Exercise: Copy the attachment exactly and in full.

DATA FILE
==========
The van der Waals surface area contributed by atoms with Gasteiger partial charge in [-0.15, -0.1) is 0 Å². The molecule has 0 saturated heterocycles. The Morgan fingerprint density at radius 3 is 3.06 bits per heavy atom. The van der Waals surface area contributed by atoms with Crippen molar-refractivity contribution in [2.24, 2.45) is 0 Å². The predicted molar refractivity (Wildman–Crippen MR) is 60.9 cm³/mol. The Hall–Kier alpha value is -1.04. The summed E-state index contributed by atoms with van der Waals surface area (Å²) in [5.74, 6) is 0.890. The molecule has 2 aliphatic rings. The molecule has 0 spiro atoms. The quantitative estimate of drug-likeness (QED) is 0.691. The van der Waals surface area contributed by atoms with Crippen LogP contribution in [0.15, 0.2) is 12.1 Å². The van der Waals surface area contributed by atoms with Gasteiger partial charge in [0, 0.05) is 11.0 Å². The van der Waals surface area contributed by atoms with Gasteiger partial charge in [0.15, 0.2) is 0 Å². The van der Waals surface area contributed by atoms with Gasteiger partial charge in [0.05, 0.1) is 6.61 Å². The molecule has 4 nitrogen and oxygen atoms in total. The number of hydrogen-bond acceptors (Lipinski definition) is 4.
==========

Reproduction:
The van der Waals surface area contributed by atoms with Gasteiger partial charge in [-0.15, -0.1) is 0 Å². The molecule has 0 saturated heterocycles. The Morgan fingerprint density at radius 3 is 3.06 bits per heavy atom. The van der Waals surface area contributed by atoms with Crippen molar-refractivity contribution in [2.24, 2.45) is 0 Å². The predicted molar refractivity (Wildman–Crippen MR) is 60.9 cm³/mol. The Hall–Kier alpha value is -1.04. The summed E-state index contributed by atoms with van der Waals surface area (Å²) in [5.74, 6) is 0.890. The molecule has 2 aliphatic rings. The molecule has 0 spiro atoms. The quantitative estimate of drug-likeness (QED) is 0.691. The van der Waals surface area contributed by atoms with Crippen LogP contribution in [0.15, 0.2) is 12.1 Å². The van der Waals surface area contributed by atoms with Gasteiger partial charge in [0, 0.05) is 11.0 Å². The van der Waals surface area contributed by atoms with Gasteiger partial charge in [0.15, 0.2) is 0 Å². The van der Waals surface area contributed by atoms with Gasteiger partial charge in [0.05, 0.1) is 6.61 Å². The molecule has 4 nitrogen and oxygen atoms in total. The number of hydrogen-bond acceptors (Lipinski definition) is 4.